Unlike insurance guaranty associations, few other industries have a mechanism in place to provide a “safety net” for consumers of their product. Insurance providers are required to be members of a state's guaranty association as a condition of obtaining a license to write insurance in that state. The association operates through a board of directors composed largely of representatives of licensed insurers in the state. Its purpose is to reduce or avoid financial loss to policyholders and claimants resulting from the liquidation of an insolvent insurance provider.

The association, created by state law, provides a mechanism to collect and pool funds from solvent insurance providers to pay policyholder claims left unpaid as a result of the insurance provider's insolvency. When an insurance provider is declared insolvent, licensed insurance providers are assessed an amount based on their premium volume in that state. Each licensed insurance provider is required to pay their corresponding assessment to the guaranty association.

This insurance mechanism ensures payment (up to $300,000 in Ohio) to those policyholders, or on behalf of the policyholders, who have claims against the insolvent company. These could be typical insurance claims from damages caused by a covered peril under an insurance policy, or a claim against the insurance provider for unearned premiums.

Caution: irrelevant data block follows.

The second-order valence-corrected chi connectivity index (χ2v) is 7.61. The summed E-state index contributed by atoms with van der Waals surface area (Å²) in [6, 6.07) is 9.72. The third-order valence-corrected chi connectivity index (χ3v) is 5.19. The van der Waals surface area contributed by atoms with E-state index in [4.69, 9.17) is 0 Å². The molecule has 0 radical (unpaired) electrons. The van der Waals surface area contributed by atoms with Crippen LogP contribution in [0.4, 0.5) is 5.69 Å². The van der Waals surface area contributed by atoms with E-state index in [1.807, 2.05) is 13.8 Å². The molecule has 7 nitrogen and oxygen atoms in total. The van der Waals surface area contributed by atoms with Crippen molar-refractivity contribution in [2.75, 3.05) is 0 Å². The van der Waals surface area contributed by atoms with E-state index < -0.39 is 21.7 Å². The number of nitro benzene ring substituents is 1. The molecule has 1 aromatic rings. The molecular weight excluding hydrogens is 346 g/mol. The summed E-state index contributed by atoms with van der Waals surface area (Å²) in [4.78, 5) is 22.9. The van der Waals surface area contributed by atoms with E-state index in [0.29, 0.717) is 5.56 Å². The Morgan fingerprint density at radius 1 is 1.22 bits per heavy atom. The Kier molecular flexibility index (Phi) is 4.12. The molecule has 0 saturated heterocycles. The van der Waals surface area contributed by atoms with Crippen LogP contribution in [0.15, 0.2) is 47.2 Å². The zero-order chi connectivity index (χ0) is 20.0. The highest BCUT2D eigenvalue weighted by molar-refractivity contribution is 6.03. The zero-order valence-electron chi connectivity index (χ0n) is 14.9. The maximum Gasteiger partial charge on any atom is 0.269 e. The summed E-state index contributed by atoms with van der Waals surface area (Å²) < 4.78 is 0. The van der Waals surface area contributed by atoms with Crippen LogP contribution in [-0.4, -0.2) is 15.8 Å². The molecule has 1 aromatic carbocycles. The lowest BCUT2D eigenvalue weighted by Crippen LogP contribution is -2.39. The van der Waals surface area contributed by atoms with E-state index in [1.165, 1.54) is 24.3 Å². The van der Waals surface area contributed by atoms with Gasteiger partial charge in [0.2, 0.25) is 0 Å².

In an effort to strengthen the methods used to measure an insurance provider's financial condition, the NAIC formally adopted solvency accreditation standards in June, 1990. All but two states have been accredited according to NAIC standards. The ODI was certified by the NAIC in December, 1991, the 9th state to receive accreditation.

Since its establishment in 1970, a total of ten Ohio Domestic P/C companies have been liquidated. Recent liquidations include LMI Insurance Company, liquidated in 2000, and PIE Mutual Insurance Company, liquidated in 1998. Prior to this, the most recent liquidations occurred in 1990.

The Ohio fund has assessed member companies over $265 million from 1970 through 2000. In 2000, the fund assessed $46.8 million, leaving $23.4 million in deferred assessments outstanding to be collected as needed to pay claims.